Veggie Booty foods possibly contaminated
Steamboat Springs State health officials Friday urged individuals who purchased any Veggie Booty snack food marketed by Robert's American Gourmet to discard the product because of possible contamination with Salmonella Wandsworth, a bacteria that causes severe gastrointestinal illness.
Because Veggie Booty is often consumed by children, and the illnesses reported to date have involved children under 10 years of age, state health officials urged parents and caregivers to watch children closely for symptoms of the illness and to seek medical care immediately if symptoms appear.
Dan Rifkin, Wholesale Foods Program manager with the Colorado Department of Public Health and Environment's Consumer Protection Division, said "five cases of illness have been reported in Colorado. We are asking that anyone who believes they became ill after eating Veggie Booty to see their health care provider immediately and hold any remaining bags of the product until the results of their stool testing are known. Health officials are asking people who become ill to hold any remaining product because if they test positive, the department may want the product for further testing. The department will not be testing product from the general public who do not become ill."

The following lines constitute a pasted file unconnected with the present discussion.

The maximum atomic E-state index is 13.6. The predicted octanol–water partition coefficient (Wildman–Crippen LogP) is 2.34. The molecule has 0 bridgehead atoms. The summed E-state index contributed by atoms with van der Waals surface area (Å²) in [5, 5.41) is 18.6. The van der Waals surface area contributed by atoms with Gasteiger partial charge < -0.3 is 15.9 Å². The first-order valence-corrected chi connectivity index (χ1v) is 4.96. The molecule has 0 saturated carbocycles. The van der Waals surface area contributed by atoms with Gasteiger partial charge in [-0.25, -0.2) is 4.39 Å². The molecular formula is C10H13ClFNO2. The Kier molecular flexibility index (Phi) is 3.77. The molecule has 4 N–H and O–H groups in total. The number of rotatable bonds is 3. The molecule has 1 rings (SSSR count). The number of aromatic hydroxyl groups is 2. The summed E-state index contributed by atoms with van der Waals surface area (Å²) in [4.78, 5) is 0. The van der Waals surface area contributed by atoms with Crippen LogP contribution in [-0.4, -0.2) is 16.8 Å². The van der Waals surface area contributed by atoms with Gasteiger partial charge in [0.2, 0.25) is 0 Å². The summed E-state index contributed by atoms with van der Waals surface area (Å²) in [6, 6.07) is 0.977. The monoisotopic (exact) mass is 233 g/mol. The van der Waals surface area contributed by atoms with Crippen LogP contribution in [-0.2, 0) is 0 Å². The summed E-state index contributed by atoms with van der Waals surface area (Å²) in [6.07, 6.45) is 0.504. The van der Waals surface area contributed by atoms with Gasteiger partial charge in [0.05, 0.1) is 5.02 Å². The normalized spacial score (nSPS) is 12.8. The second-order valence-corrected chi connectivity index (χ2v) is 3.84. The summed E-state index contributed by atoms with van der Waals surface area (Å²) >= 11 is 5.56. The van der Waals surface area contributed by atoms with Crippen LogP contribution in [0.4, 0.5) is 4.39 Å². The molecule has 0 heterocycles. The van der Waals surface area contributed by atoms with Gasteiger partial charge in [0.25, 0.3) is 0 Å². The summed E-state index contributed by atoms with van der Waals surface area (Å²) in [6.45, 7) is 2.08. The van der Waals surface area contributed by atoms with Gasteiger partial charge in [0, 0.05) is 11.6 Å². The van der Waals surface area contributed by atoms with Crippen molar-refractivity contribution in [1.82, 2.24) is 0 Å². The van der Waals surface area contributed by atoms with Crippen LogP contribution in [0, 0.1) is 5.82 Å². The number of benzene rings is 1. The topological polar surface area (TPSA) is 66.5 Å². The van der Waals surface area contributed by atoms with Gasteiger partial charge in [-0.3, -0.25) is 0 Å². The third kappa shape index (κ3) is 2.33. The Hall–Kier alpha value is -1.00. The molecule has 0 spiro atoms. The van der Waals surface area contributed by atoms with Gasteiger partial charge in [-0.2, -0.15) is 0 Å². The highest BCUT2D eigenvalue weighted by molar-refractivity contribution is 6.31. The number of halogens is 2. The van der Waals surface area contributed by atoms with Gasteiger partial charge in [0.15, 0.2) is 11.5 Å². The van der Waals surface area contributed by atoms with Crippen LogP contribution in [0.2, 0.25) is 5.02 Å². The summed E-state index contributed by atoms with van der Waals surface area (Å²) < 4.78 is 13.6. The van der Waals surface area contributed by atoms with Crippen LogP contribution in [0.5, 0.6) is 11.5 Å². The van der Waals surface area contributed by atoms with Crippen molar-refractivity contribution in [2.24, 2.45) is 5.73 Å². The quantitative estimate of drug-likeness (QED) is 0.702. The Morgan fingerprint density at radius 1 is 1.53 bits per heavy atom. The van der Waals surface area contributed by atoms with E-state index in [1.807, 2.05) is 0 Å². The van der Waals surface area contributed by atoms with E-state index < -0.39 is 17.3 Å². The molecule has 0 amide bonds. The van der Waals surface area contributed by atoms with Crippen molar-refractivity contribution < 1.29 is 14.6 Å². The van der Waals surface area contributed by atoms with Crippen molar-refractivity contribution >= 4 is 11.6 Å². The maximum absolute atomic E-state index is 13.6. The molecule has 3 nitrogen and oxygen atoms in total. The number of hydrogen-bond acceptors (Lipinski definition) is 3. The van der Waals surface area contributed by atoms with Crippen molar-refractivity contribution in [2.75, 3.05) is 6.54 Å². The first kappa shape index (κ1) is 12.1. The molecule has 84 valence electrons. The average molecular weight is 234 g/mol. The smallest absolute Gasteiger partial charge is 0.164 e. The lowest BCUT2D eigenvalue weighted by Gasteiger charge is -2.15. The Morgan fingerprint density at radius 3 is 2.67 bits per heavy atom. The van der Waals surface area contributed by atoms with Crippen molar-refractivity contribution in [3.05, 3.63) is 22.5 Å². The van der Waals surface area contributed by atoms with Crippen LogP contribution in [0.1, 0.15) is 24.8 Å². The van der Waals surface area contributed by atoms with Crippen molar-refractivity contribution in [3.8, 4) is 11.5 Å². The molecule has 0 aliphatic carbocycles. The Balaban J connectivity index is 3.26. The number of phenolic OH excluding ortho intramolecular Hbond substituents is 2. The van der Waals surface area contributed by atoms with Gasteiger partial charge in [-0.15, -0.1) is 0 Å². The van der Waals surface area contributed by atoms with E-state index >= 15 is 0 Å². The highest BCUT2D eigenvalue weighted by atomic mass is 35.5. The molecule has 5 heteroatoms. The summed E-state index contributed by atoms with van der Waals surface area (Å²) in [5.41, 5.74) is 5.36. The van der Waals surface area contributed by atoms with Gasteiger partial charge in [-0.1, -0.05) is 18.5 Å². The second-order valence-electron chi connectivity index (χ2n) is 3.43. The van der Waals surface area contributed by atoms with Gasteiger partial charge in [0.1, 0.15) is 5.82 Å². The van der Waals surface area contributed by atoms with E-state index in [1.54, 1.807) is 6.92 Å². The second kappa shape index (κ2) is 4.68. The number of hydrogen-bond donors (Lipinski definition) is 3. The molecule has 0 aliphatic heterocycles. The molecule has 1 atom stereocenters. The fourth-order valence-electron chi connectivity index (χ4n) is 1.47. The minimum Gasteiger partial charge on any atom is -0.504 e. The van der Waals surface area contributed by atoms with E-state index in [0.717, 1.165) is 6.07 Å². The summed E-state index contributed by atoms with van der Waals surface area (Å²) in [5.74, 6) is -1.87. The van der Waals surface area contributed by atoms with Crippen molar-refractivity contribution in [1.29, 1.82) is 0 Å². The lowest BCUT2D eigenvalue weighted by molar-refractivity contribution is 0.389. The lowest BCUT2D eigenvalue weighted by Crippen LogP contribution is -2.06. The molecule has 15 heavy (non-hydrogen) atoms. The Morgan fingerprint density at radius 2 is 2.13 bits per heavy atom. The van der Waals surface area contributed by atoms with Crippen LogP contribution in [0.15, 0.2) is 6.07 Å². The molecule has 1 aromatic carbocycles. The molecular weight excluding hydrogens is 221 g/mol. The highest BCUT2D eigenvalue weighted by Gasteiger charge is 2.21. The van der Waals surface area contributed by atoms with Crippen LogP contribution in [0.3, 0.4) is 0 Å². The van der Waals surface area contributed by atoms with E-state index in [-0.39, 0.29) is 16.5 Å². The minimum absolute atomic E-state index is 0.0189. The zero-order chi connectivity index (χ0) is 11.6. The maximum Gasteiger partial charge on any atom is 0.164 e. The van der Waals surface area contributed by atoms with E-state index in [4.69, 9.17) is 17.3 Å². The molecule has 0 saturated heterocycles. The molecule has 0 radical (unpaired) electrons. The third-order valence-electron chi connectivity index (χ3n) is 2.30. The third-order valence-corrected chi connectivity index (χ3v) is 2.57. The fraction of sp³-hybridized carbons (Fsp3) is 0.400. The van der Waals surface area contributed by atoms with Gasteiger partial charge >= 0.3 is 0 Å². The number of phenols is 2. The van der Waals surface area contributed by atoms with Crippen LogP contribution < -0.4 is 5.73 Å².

Because Salmonella is a reportable disease, the Department of Public Health and Environment will be informed by health care providers of any positive test results. Health officials will follow up with the patient and provide guidance on what to do with the product they've saved.
Salmonella causes diarrhea, oftentimes bloody, and is accompanied by stomach cramps and fever. Symptoms typically begin within one to four days after exposure to the bacteria. In infants, people with poor underlying health and those with weakened immune systems, Salmonella can invade the bloodstream and cause life-threatening infections.
This warning is based on 54 reports of illness to date that span 17 states, including Colorado. Almost all the illnesses reported nationwide have occurred in children under 10 years of age, with the most cases in toddlers.
Veggie Booty is sold in a flexible plastic foil bag in 4-ounce, 1-ounce, and half-ounce packages and was widely distributed to retail food outlets in Colorado.